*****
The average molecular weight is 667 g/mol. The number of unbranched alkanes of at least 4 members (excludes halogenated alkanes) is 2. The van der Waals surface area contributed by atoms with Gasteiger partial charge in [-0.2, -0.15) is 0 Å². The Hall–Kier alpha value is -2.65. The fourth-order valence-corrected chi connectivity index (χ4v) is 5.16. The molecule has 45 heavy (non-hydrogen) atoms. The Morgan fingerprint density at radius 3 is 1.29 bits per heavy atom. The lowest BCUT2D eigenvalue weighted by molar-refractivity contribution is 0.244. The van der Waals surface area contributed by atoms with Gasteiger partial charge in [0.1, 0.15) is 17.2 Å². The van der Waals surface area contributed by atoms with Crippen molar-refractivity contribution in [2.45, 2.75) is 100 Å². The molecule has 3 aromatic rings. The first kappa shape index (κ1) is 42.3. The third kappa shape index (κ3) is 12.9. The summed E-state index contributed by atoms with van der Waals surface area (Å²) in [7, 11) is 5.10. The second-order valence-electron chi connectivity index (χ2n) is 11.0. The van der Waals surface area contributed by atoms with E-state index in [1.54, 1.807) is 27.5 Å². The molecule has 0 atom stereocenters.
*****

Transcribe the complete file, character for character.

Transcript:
The average molecular weight is 667 g/mol. The number of unbranched alkanes of at least 4 members (excludes halogenated alkanes) is 2. The van der Waals surface area contributed by atoms with Gasteiger partial charge in [-0.2, -0.15) is 0 Å². The Hall–Kier alpha value is -2.65. The fourth-order valence-corrected chi connectivity index (χ4v) is 5.16. The molecule has 45 heavy (non-hydrogen) atoms. The Morgan fingerprint density at radius 3 is 1.29 bits per heavy atom. The lowest BCUT2D eigenvalue weighted by molar-refractivity contribution is 0.244. The van der Waals surface area contributed by atoms with Gasteiger partial charge in [0.1, 0.15) is 17.2 Å². The van der Waals surface area contributed by atoms with Crippen molar-refractivity contribution in [2.45, 2.75) is 100 Å². The molecule has 3 aromatic rings. The first kappa shape index (κ1) is 42.3. The third kappa shape index (κ3) is 12.9. The summed E-state index contributed by atoms with van der Waals surface area (Å²) in [7, 11) is 5.10. The second-order valence-electron chi connectivity index (χ2n) is 11.0. The van der Waals surface area contributed by atoms with E-state index in [1.54, 1.807) is 27.5 Å². The molecule has 0 atom stereocenters.